City Council fights county over cuts to Annapolis

May 26, 1994|By Liz Atwood | Liz Atwood,Sun Staff Writer

Annapolis officials wrestling with revenue shortfalls as they prepare their fiscal 1995 operating budget, are complaining that Anne Arundel County is doing them wrong by cutting its contributions to the city budget and increasing its demand on city taxpayers.

And they offer a variety of reasons why this is happening, including election-year posturing, political revenge and personal agendas.

"Historically there was tremendous tension between the city and county," said Annapolis Alderman Ellen O. Moyer, a Ward 8 Democrat and head of the City Council finance committee.

The drop in contributions and increase in fees can be traced to former Annapolis alderman John Hammond, who is now the county's finance officer, she said.

Mr. Hammond, the former finance committee chairman, wants to merge city and county governments, she explained.

"John spent an awful lot of time in the city. He knows where the city is most vulnerable," she said.

Mr. Hammond, however, denied that personalities or politics have played a role in the county's budget demands.

"To infer that personalities are driving this is so offensive as it doesn't dignify a response," he said.

County officials, meanwhile, said the changes are simply prudent fiscal management.

Since January, the county has:

* Cut the tax on boat slips in half, costing the city $265,000.

* Eliminated a $70,000 contribution to the city bus line.

* More than doubled fees for the city to use the county landfill.

* Raised the city's water treatment plant fees by more than $51,000.

* Increased the property taxes that city residents must pay to the county by 11 cents per $100 of assessed value.

Some alderman trace the deterioration in city-county relations to last fall, when Mayor Alfred A. Hopkins, who was running for re-election, enlisted Gov. William Donald Schaefer's help in defeating a plan to expand the county detention center on Jennifer Road outside Annapolis.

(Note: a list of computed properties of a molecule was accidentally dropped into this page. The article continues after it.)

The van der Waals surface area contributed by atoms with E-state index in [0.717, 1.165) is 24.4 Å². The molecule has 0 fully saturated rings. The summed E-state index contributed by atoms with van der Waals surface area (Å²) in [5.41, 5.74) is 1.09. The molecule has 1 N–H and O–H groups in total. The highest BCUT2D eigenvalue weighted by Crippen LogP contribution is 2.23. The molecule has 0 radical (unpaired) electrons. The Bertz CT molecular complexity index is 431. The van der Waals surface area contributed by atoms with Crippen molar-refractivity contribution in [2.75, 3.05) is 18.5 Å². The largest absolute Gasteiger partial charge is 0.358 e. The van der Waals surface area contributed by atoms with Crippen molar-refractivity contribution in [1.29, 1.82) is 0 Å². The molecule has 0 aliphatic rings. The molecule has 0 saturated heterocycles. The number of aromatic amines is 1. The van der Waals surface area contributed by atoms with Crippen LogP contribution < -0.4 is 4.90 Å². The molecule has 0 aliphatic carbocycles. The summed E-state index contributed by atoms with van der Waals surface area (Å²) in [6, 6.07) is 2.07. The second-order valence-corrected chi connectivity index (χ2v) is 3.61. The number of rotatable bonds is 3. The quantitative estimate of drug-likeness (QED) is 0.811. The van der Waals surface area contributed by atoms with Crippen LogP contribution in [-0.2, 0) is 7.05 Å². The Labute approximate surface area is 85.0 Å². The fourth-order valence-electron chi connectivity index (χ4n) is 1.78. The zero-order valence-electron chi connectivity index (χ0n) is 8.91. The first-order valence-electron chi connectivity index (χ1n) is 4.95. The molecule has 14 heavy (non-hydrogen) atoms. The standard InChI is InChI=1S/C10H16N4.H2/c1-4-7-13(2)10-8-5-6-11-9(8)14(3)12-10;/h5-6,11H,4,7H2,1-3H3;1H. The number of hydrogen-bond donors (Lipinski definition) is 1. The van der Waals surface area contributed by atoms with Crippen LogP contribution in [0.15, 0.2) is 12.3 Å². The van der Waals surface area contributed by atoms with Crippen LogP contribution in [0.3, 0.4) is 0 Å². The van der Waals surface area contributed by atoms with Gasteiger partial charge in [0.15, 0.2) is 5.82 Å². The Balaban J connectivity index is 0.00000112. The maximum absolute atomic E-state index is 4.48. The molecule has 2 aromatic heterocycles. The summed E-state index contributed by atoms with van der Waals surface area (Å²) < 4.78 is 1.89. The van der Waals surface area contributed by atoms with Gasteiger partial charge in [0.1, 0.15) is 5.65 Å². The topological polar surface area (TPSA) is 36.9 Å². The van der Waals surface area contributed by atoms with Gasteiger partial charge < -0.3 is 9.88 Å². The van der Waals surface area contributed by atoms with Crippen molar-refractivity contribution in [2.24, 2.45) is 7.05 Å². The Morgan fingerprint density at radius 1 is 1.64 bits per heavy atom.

The move angered County Executive Robert R. Neall, who had been pushing for a new detention center, aldermen speculate.

"Bobby [Neall] felt he was stabbed in the back," said Wayne Turner, a Ward 6 Republican. Until then, the executive had been a "true ally," he said.

"That was the clear catalyst for when it started going downhill," said Alderman Carl O. Snowden, a Ward 5 Democrat.

Before that, the relationship between Mr. Neall and Mr. Hopkins had been considered the best between city and county leaders in 20 years, Mr. Snowden said.

Mr. Neall could not be reached for comment yesterday.

Mr. Turner said he believes city officials need to try to make amends with the county to prevent further deterioration in relations. Such efforts, however, will be too late to do any good for this year's budget.

City officials now are trying to determine whether they can set aside money to sue the county over some of the increased fees.

Mr. Hammond said that this year's tax deferential is as fair as it can be. He said the increases in water treatment and landfill fees are in line with increases facing county residents. And he said the county cut the bus money because the city didn't ask for it.

Mr. Hammond said he did not consider relations between the city and county strained.

"The county going to bat to keep the courthouse in downtown Annapolis speakers louder than these other things," he said.

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